Windows 11 is here and the update isn’t actually granted for every device running Windows 10 in the market. Rather than going with a route that will ensure a smooth upgrade for all Windows 10 laptops, Microsoft is applying some minimum hardware requirements that laptop manufacturers will have to meet. The big problem for certain users will be with the TPM 2.0 requirement. Meanwhile, manufacturers will have to pay attention to certain aspects of their hardware. The new report comes from XDA-Developers, which states that starting 2023 all-new laptops that run Windows 11 be compulsorily required to feature a webcam. However, a simple webcam isn’t enough. It needs to comply with certain quality requirements.
Webcams are quite common among laptops, but still, Microsoft states that starting 2023 all laptops reaching the market with Windows 11 will need to have a front-facing webcam. This webcam should offer at least HD resolution, and should also offer auto white balance and auto exposure adjustments. Such features have become increasingly commonplace due to the COVID-19 pandemic. The pandemic necessity strong remote work setups and even for home-school. Due to the demand, the general quality of webcams is improving as video conferencing platforms are more and more common.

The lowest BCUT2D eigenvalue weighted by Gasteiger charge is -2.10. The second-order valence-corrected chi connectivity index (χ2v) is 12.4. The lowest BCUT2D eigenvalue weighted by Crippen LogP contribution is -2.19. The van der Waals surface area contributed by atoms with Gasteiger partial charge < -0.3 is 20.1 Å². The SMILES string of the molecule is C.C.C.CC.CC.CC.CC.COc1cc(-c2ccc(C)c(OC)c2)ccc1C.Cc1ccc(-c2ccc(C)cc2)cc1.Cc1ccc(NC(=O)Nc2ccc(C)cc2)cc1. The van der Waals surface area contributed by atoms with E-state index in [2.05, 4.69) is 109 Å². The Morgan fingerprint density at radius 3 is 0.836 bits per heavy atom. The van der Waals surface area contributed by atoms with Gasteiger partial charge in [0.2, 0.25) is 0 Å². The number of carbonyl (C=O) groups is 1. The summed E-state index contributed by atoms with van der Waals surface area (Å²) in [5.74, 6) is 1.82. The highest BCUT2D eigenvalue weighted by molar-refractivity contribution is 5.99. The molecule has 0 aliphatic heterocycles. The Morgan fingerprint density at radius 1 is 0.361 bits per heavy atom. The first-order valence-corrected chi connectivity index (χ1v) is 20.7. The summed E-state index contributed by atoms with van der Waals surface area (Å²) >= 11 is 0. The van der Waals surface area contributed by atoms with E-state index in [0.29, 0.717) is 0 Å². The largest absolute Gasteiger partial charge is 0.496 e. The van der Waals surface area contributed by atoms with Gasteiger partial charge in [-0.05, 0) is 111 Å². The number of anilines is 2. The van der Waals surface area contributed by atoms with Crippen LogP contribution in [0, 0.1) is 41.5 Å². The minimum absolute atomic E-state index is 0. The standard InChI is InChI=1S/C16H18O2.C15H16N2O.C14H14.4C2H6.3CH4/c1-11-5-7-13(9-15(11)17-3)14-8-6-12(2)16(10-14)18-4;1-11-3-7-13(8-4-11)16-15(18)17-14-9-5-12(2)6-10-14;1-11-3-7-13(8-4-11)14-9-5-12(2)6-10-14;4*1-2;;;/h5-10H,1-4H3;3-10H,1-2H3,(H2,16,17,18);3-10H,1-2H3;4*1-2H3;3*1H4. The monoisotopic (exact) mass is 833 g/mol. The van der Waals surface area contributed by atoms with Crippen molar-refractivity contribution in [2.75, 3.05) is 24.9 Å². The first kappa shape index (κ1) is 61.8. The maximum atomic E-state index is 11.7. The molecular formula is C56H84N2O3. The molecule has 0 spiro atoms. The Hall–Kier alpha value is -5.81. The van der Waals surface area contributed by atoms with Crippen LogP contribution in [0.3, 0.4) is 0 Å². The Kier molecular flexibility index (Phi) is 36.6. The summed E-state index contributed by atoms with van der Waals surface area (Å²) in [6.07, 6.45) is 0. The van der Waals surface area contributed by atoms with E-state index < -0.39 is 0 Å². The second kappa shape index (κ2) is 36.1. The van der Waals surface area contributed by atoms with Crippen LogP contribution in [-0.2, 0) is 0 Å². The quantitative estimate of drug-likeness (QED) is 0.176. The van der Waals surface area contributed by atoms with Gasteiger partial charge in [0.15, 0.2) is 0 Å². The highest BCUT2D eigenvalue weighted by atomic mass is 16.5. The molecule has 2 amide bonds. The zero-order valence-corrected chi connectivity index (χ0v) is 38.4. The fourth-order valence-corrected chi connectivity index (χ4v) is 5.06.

Microsoft wants to tightly control the quality of webcams and its video conferencing services on Windows 11
The move certainly comes from Microsoft which wants to make the overall default camera standards on Windows laptops better. It will help the company to offer better overall video conferencing services through Microsoft Teams. This app is built into Windows 11 which also has Skype as a pre-installed program. Microsoft suffers the same problem as Google with Android – a huge fragmentation. It’s hard for the company to control small elements such as the quality of webcams and video conferencing. Starting in 2023 the company will give a bold step to tightly control the overall quality of video conferencing services that Windows PCs will be capable of.
Worth noting that as far as conventional desktop PCs go, they will not need to comply with this requirement. So even All-in-One PC makers may not be forced to pack in webcams, something that most of them are doing anyway. The policy also does not apply to older generations’ laptops such as the ones already existent. This certainly is good as there won’t be “webcam barriers” for certain old laptops to meet Windows 11. Of course, they will still need to comply with other hardware requirements imposed by Microsoft.
Windows 11 will reach PCs later this year, while the first developer previews will reach insiders in the next week.